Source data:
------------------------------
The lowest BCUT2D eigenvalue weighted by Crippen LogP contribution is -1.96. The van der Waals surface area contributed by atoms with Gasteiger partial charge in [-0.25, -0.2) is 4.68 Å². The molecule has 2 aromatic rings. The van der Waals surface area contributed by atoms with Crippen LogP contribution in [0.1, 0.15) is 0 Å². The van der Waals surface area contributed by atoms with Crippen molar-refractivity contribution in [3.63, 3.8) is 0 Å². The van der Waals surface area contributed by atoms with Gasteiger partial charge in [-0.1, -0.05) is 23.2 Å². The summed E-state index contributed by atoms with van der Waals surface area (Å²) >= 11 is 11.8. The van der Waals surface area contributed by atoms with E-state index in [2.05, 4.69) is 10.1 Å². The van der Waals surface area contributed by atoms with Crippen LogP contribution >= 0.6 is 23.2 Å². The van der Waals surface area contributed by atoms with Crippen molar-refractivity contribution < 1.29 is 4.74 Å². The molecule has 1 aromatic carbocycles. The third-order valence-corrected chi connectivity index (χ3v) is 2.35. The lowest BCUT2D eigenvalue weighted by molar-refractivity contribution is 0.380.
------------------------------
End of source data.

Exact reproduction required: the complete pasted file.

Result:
The lowest BCUT2D eigenvalue weighted by Crippen LogP contribution is -1.96. The van der Waals surface area contributed by atoms with Gasteiger partial charge in [-0.25, -0.2) is 4.68 Å². The molecule has 2 aromatic rings. The van der Waals surface area contributed by atoms with Crippen LogP contribution in [0.1, 0.15) is 0 Å². The van der Waals surface area contributed by atoms with Crippen molar-refractivity contribution in [3.63, 3.8) is 0 Å². The van der Waals surface area contributed by atoms with Gasteiger partial charge in [-0.1, -0.05) is 23.2 Å². The summed E-state index contributed by atoms with van der Waals surface area (Å²) >= 11 is 11.8. The van der Waals surface area contributed by atoms with E-state index in [2.05, 4.69) is 10.1 Å². The van der Waals surface area contributed by atoms with Crippen LogP contribution >= 0.6 is 23.2 Å². The van der Waals surface area contributed by atoms with Crippen molar-refractivity contribution < 1.29 is 4.74 Å². The molecule has 1 aromatic carbocycles. The third-order valence-corrected chi connectivity index (χ3v) is 2.35. The lowest BCUT2D eigenvalue weighted by molar-refractivity contribution is 0.380.